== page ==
As I understood, the authors (Lee Smolin et al) of the "Autodidactic Universe" article suggest that the fundamental laws of nature as time progresses since the Big Bang event (which happened ...
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In what sense can the Universe be thought of as a true isolated system?

I've seen the question asked before, but I didn't find the way it was asked or the answers to be satisfactory. I must admit I am no expert, so I hope for answers suited more for the layman, but as ...
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Specification of nature of light

Light travels in both wave and particle form then how we able to know when it will travel in wave and when in particle form.
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How do galaxies cross our particle horizon?

At the begin of his lecture "The Quantum Origin of the Universe" (2014) James Hartle makes the following statement: "A new galaxy with a 100 billion stars becomes visible - ie comes ...
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Why does the character of the universe not change as it evolves?

This question assumes Newtonian cosmology which considers a pressureless dust model of the universe. According to Carroll & Ostlie's Introduction to Modern Astrophysics textbook, I quote directly: ...
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Are unreachable parts of the universe 100% unreachable or do we just say so?

In Kurzgesagt's video TRUE limits of Humanity is it stated that most of the universe will be forever unreachable because the universe is expanding faster than the speed of light. This is possible ...
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Why does Tegmark think physical objects are unique? [closed]

I'm reading Max Tegmark's (MIT) article The Mathematical Universe. According to Tegmark's hypothesis, the Universe is not simply described using mathematics, but is itself mathematical, that is, any ...
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What mechanisms could keep Universe at 0 energy?

In my understanding is right, there is no obvious guarantee of the conservation of energy on the cosmological scale. The expansion of space-time causes the red-shift of radiation and therefore the ...
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Evolution of the temperature of electron proton gas in universe after recombination

How can I mathematically find the evolution of temperature of matter in universe over time? Suppose I start with a mixture of free electrons and protons. After sometime, they will cool down, and a ...
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Kinematic behavior of a flat, a closed, an open universe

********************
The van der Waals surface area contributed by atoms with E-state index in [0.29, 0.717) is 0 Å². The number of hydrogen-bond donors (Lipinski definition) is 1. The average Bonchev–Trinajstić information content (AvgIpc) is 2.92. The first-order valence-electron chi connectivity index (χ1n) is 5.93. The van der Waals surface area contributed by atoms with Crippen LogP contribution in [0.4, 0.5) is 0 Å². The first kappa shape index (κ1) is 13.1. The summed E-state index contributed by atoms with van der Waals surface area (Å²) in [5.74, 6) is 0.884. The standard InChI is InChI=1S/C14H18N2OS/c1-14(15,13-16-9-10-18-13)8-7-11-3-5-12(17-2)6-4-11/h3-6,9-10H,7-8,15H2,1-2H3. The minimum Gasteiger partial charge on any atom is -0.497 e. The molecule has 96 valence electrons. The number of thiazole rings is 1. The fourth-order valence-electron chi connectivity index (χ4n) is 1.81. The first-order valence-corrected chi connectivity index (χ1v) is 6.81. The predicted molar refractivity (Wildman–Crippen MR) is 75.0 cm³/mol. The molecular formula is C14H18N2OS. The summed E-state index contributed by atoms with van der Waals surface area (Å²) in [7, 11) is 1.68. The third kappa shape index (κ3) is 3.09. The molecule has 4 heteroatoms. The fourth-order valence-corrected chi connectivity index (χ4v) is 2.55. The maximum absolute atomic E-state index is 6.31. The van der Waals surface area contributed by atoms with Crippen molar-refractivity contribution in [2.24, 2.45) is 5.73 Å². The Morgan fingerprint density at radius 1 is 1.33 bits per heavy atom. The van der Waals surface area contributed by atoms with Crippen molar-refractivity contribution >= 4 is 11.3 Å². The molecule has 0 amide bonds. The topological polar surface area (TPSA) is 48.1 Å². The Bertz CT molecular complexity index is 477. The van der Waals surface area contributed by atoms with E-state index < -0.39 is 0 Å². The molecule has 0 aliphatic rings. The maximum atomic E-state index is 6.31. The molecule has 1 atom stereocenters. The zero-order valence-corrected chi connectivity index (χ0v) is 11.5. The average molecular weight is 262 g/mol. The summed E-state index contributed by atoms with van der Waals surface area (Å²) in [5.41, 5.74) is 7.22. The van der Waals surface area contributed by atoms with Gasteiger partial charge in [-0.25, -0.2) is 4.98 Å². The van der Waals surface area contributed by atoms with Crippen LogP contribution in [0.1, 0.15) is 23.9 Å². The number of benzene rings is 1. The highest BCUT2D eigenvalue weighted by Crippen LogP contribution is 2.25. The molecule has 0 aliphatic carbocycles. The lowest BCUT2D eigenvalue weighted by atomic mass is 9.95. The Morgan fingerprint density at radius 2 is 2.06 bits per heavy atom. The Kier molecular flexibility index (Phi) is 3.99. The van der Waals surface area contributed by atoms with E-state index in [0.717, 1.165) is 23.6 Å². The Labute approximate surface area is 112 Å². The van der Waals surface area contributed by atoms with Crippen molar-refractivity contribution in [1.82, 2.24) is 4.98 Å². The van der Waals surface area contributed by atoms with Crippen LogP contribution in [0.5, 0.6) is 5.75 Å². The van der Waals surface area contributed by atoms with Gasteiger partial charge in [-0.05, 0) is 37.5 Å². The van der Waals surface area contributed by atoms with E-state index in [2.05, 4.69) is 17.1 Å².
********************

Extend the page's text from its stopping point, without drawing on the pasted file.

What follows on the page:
according to An Introduction to Modern Astrophysics, 1263p, there is explanation about evolution of scale factor. “ For the early universe($R<1$) there is little difference among the kinematic ...
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Are the constituents of the known universe matter (including antimatter) and electromagnetic radiation?

Is it correct to say that the constituents of the known universe are matter (including antimatter) and electromagnetic radiation, leaving aside the comparatively hypothetical ‘dark’ entities? This is ...
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Why does starting point of graph differ?

Why open universe, flat universe, closed universe have a different starting point? I know they have different age. I want the solution using mathematical method
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The end of the Universe [closed]

I was reading about antimatter and dark energy and how Hawking Radiation can destroy black holes when I came across three theories about how the universe might end. There are various theories ...
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Where does Universe occupy? [closed]

As we know if there is something that must occupy some spaces(Maybe, some Quantum "things" don't occupy spaces). I was thinking of outer-universe. As we know every object/things occupy ...
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Einstein's Static Solution with $\Lambda =0$ to The Friedmann Equations?

Is it possible to show the universe is static (i.e., $a=a_*=\rm{const}$) without assuming $a=\rm{const}$ to begin with, and using a mix of $w=0$ and $w=-1$? Let $\Lambda=0$ in the Friedmann equations, ...
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Static solution to the Friedmann equation [duplicate]

I want to find the static solution for the Friedmann equation: $$ \bigg(\frac{\dot{a}}{a}\bigg)^2=H_0^2\bigg(\Omega_m\bigg(\frac{a_0}{a}\bigg)^3+\Omega_v+\Omega_k\bigg(\frac{a_0}{a}\bigg)^2\bigg) $$ ...
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Cosmology - Confusion About Visualising the Universe as the Surface of a 3-Sphere

Consider the FRW metric for the Universe in the form found in many standard cosmology textbooks: $$ds^2 = -dt^2 + a(t)^2\left(\frac{dr^2}{1-Kr^2}+r^2(d\theta^2 + \sin^2\theta d\phi^2)\right)$$ I am ...
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Gauge invariance prohibits the existence of other universes?

I'm only a student, so most likely misunderstood. The Wikipedia article on Relational quantum mechanics says: "The universe is the sum total of everything in existence with any possibility of ...